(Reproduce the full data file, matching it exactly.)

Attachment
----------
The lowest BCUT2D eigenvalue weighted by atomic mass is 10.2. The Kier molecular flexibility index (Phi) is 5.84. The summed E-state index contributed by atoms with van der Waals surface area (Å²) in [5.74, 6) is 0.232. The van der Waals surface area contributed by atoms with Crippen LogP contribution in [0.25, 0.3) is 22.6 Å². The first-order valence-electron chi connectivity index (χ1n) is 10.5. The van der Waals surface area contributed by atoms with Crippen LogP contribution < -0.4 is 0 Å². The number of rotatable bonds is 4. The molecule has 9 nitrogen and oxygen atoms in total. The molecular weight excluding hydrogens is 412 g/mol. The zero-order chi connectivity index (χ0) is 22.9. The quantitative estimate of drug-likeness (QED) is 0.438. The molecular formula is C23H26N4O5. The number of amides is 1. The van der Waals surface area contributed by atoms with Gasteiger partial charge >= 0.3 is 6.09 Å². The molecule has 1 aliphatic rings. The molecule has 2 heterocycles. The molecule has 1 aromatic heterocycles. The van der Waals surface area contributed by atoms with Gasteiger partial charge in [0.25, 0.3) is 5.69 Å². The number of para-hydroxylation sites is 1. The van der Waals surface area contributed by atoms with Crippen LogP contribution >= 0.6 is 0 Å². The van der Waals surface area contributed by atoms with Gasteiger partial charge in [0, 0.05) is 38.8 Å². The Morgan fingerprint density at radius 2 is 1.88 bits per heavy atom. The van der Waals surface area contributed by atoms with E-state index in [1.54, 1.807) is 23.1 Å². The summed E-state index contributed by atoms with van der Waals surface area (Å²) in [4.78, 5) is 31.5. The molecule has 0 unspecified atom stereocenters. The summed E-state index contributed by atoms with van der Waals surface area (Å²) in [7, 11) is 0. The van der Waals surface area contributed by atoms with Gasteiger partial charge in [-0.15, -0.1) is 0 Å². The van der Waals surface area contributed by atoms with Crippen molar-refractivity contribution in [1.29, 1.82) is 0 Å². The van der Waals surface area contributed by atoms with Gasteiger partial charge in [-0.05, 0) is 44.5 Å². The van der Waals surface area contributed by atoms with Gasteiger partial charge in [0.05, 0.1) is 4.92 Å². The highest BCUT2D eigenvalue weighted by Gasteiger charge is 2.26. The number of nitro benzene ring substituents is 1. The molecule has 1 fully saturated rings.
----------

The lowest BCUT2D eigenvalue weighted by atomic mass is 10.2. The Kier molecular flexibility index (Phi) is 5.84. The summed E-state index contributed by atoms with van der Waals surface area (Å²) in [5.74, 6) is 0.232. The van der Waals surface area contributed by atoms with Crippen LogP contribution in [0.25, 0.3) is 22.6 Å². The first-order valence-electron chi connectivity index (χ1n) is 10.5. The van der Waals surface area contributed by atoms with Crippen LogP contribution < -0.4 is 0 Å². The number of rotatable bonds is 4. The molecule has 9 nitrogen and oxygen atoms in total. The molecular weight excluding hydrogens is 412 g/mol. The zero-order chi connectivity index (χ0) is 22.9. The quantitative estimate of drug-likeness (QED) is 0.438. The molecular formula is C23H26N4O5. The number of amides is 1. The van der Waals surface area contributed by atoms with Gasteiger partial charge >= 0.3 is 6.09 Å². The molecule has 1 aliphatic rings. The molecule has 2 heterocycles. The molecule has 1 aromatic heterocycles. The van der Waals surface area contributed by atoms with Gasteiger partial charge in [0.25, 0.3) is 5.69 Å². The number of para-hydroxylation sites is 1. The van der Waals surface area contributed by atoms with Crippen LogP contribution >= 0.6 is 0 Å². The van der Waals surface area contributed by atoms with Gasteiger partial charge in [0, 0.05) is 38.8 Å². The Morgan fingerprint density at radius 2 is 1.88 bits per heavy atom. The van der Waals surface area contributed by atoms with E-state index in [1.54, 1.807) is 23.1 Å². The summed E-state index contributed by atoms with van der Waals surface area (Å²) in [4.78, 5) is 31.5. The molecule has 0 unspecified atom stereocenters. The summed E-state index contributed by atoms with van der Waals surface area (Å²) in [7, 11) is 0. The van der Waals surface area contributed by atoms with Gasteiger partial charge in [-0.15, -0.1) is 0 Å². The van der Waals surface area contributed by atoms with Crippen molar-refractivity contribution in [1.29, 1.82) is 0 Å². The van der Waals surface area contributed by atoms with Gasteiger partial charge in [-0.05, 0) is 44.5 Å². The van der Waals surface area contributed by atoms with Gasteiger partial charge in [0.05, 0.1) is 4.92 Å². The highest BCUT2D eigenvalue weighted by Gasteiger charge is 2.26. The number of nitro benzene ring substituents is 1. The molecule has 1 fully saturated rings.